With Google, the world of information is at your fingertips. You can freely explore that world and almost everything you are looking for is on Google. However, the world is so broad that sometimes you lose your way amid your journey.
Fortunately, there's always a shortcut for you to reach the destination. In this case, the shortcut is searching within a specific website using Google for a particular term or idea that you need. This approach can significantly reduce the irrelevant results and time you spend to find what you need. In this tutorial, I will go from scratch and onto the advanced Google site search features.
Benefits of searching a website on Google
Site search is the ability to search for content in just a single domain. Users can search for a specific keyword, topic, or just search the whole content of a website. Some sites have their own site search function for their users. For those who don’t have it, users can search a website using Google.
Using Google to search a website, you don’t have to sift through different links and scour page after page of results. Instead, you can focus your search on a single website and Google only returns results from the matching domain. There are several reasons why using Google to search for a site is a blessing.
The ability to find everything you need in a single domain
Searching within a website using Google comes in handy when the site that you want to search has a poor or even does not have a search feature at all. It’s also useful when you do not recall the specific piece of content you are looking for but still remember the website. Google can help shorten the searching process by pulling up all the relevant information on a single website. This way, you can get more insight and data, or even what your competitor is writing about a subject matter.
Some frequent use cases of searching within a website on Google can be:
- Search for data on another blog or website when you need it to strengthen your content.
- Search for topics when you want to check the uniqueness of your content.
- Surface content when you need to link your article to a piece of content. You may even find new gems that you didn’t know existed.
- Carry out competitive analysis when you want to know what your competitors are writing about.
The benefits go far beyond just information searching
- Spend less time scrolling through the result pages
Using Google to site search, you can see the results for your keywords, articles, or linking opportunities much faster than crawling every single page.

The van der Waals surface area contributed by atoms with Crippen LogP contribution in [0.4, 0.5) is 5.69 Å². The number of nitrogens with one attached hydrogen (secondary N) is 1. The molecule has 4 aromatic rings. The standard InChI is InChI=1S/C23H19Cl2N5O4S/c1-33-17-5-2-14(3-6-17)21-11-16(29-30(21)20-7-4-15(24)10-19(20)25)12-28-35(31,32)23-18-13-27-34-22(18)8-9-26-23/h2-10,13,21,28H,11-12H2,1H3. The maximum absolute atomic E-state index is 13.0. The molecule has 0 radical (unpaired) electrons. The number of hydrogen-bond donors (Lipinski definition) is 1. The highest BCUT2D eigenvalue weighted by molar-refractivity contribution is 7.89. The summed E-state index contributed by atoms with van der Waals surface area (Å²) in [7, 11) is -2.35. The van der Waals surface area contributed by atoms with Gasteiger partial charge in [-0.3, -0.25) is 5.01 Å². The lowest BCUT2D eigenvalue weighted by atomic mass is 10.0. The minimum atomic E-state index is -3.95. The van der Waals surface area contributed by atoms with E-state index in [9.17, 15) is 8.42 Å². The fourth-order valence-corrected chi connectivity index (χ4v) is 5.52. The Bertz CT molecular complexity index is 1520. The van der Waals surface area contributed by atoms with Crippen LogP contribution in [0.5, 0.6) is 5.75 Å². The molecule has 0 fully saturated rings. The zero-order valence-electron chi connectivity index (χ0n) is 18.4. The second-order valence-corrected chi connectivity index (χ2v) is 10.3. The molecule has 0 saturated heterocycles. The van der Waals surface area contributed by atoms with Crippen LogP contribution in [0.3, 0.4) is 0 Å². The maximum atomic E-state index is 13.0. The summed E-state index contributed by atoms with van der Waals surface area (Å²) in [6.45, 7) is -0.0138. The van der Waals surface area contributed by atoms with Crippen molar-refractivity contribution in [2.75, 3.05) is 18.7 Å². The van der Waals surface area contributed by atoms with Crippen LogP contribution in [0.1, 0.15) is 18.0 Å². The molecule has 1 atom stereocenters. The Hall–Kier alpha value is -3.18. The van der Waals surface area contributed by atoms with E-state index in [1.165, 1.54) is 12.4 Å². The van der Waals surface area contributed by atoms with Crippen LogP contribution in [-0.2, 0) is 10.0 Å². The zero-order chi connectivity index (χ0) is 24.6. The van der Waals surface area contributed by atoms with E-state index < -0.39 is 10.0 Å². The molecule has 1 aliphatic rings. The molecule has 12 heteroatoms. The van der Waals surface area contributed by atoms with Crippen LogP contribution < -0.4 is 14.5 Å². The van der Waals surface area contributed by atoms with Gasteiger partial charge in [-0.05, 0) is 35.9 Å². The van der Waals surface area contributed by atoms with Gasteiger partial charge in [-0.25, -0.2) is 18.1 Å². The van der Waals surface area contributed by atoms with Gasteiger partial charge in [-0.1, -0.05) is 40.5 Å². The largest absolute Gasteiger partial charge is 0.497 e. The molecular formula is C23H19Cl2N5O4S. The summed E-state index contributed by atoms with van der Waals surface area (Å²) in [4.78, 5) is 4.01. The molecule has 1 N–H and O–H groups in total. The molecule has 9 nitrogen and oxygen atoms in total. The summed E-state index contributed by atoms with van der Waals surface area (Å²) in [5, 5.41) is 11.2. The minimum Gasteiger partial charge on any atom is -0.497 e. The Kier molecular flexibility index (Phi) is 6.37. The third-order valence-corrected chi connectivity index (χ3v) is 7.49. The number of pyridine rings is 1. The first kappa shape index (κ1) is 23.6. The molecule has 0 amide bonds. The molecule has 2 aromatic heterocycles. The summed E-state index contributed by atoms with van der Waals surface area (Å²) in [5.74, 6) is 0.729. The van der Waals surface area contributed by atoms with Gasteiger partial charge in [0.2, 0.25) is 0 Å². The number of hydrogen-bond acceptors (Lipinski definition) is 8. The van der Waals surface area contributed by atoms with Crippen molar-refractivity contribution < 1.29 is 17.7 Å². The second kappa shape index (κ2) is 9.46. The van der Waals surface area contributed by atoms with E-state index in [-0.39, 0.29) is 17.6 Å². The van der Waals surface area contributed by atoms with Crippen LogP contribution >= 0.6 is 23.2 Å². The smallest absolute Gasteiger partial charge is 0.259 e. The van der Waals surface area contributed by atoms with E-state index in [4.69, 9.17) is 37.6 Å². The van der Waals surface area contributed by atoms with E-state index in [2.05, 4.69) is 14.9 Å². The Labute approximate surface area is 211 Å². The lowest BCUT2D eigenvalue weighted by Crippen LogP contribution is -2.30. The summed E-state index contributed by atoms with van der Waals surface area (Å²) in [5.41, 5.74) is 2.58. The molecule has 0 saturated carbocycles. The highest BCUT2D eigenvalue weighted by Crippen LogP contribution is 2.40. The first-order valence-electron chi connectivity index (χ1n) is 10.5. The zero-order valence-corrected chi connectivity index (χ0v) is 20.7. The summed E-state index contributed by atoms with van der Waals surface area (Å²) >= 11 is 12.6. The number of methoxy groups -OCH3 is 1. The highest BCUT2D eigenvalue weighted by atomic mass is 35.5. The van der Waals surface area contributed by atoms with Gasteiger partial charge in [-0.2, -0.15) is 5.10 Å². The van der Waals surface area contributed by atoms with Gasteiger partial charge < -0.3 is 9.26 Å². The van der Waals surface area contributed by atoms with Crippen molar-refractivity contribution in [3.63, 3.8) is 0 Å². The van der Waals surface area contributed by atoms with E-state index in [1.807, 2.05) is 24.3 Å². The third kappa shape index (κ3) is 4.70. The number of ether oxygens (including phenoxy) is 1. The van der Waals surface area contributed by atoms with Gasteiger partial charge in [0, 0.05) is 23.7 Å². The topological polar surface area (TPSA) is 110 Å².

- Improve your SEO
You can learn how many of your pages get indexed by Google, find any issues of indexing on your site, and figure out ways to get your pages indexed faster and ranked higher.
- No tech skills needed
And the best comes last, you do not need any tech experience to do an on-site search. Just some quick steps and you will get the exact results you want instead of sifting through pages.
Guide to search within a website on Google
There are different techniques to carry out a site search. You can start from the basics like searching a whole site or searching for a specific phrase, and go on to more advanced features such as searching multiple keywords or even excluding keywords or sites from the search term. The common thing is that they are quite effortless as long as you have a specific website in your mind.
To search within a specific website, you need to follow the following three steps so that Google can recognize your intention.
Step 1: Type the Google search command
First thing first, open Google in your preferred browser and enter the following command in the search bar: site, colon, and the URL of the website. This photo will give you a clearer example.
By including URLs of the domain in the search terms, Google will narrow down the results to only from the website that I specified: avada.io. Everything from these websites will be pulled up, including all of the subdomains.
Make sure there is no space between each part of the command. You don’t need to include the scheme (HTTPS:// or HTTP://) and the subdomain “www.” of the URL. However, the domain extension, like .com, .org, or .io as we have here, is required.
Though I already said that you don’t need to include the “www.” part in your search term, please do pay close attention to other subdomains like blog., app., and so on. The results will change depending on what you enter before your domain name. We will go into more details later in this article.
Step 2: Refine your search